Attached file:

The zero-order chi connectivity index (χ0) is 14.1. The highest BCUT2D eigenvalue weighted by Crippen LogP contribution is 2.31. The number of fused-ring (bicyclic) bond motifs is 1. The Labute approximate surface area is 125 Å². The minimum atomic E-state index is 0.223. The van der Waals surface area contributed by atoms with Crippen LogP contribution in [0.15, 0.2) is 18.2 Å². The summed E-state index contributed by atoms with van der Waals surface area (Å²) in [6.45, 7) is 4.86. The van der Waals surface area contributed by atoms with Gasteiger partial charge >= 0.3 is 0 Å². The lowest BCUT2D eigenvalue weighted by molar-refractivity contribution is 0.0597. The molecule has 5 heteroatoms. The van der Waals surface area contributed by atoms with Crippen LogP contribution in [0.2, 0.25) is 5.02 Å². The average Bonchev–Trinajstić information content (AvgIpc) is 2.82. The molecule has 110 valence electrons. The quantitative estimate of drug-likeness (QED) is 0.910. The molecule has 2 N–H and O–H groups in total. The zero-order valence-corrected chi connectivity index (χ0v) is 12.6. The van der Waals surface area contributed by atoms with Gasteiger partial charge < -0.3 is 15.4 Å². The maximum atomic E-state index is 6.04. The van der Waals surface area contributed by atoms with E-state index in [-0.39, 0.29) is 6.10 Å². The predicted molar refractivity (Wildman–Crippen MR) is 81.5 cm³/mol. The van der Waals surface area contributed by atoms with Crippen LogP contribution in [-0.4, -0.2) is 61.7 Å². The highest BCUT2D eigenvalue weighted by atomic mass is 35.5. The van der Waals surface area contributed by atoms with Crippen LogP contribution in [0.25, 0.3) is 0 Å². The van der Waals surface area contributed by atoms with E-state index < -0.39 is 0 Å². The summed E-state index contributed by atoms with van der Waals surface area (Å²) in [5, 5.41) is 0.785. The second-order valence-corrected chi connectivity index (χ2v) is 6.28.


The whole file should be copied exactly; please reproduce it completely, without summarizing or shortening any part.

The zero-order chi connectivity index (χ0) is 14.1. The highest BCUT2D eigenvalue weighted by Crippen LogP contribution is 2.31. The number of fused-ring (bicyclic) bond motifs is 1. The Labute approximate surface area is 125 Å². The minimum atomic E-state index is 0.223. The van der Waals surface area contributed by atoms with Crippen LogP contribution in [0.15, 0.2) is 18.2 Å². The summed E-state index contributed by atoms with van der Waals surface area (Å²) in [6.45, 7) is 4.86. The van der Waals surface area contributed by atoms with Gasteiger partial charge >= 0.3 is 0 Å². The lowest BCUT2D eigenvalue weighted by molar-refractivity contribution is 0.0597. The molecule has 5 heteroatoms. The van der Waals surface area contributed by atoms with Crippen LogP contribution in [0.2, 0.25) is 5.02 Å². The average Bonchev–Trinajstić information content (AvgIpc) is 2.82. The molecule has 110 valence electrons. The quantitative estimate of drug-likeness (QED) is 0.910. The molecule has 2 N–H and O–H groups in total. The zero-order valence-corrected chi connectivity index (χ0v) is 12.6. The van der Waals surface area contributed by atoms with Gasteiger partial charge < -0.3 is 15.4 Å². The maximum atomic E-state index is 6.04. The van der Waals surface area contributed by atoms with E-state index in [-0.39, 0.29) is 6.10 Å². The predicted molar refractivity (Wildman–Crippen MR) is 81.5 cm³/mol. The van der Waals surface area contributed by atoms with Crippen LogP contribution in [-0.4, -0.2) is 61.7 Å². The highest BCUT2D eigenvalue weighted by atomic mass is 35.5. The van der Waals surface area contributed by atoms with Crippen LogP contribution in [0.25, 0.3) is 0 Å². The van der Waals surface area contributed by atoms with E-state index < -0.39 is 0 Å². The summed E-state index contributed by atoms with van der Waals surface area (Å²) in [5, 5.41) is 0.785. The second-order valence-corrected chi connectivity index (χ2v) is 6.28.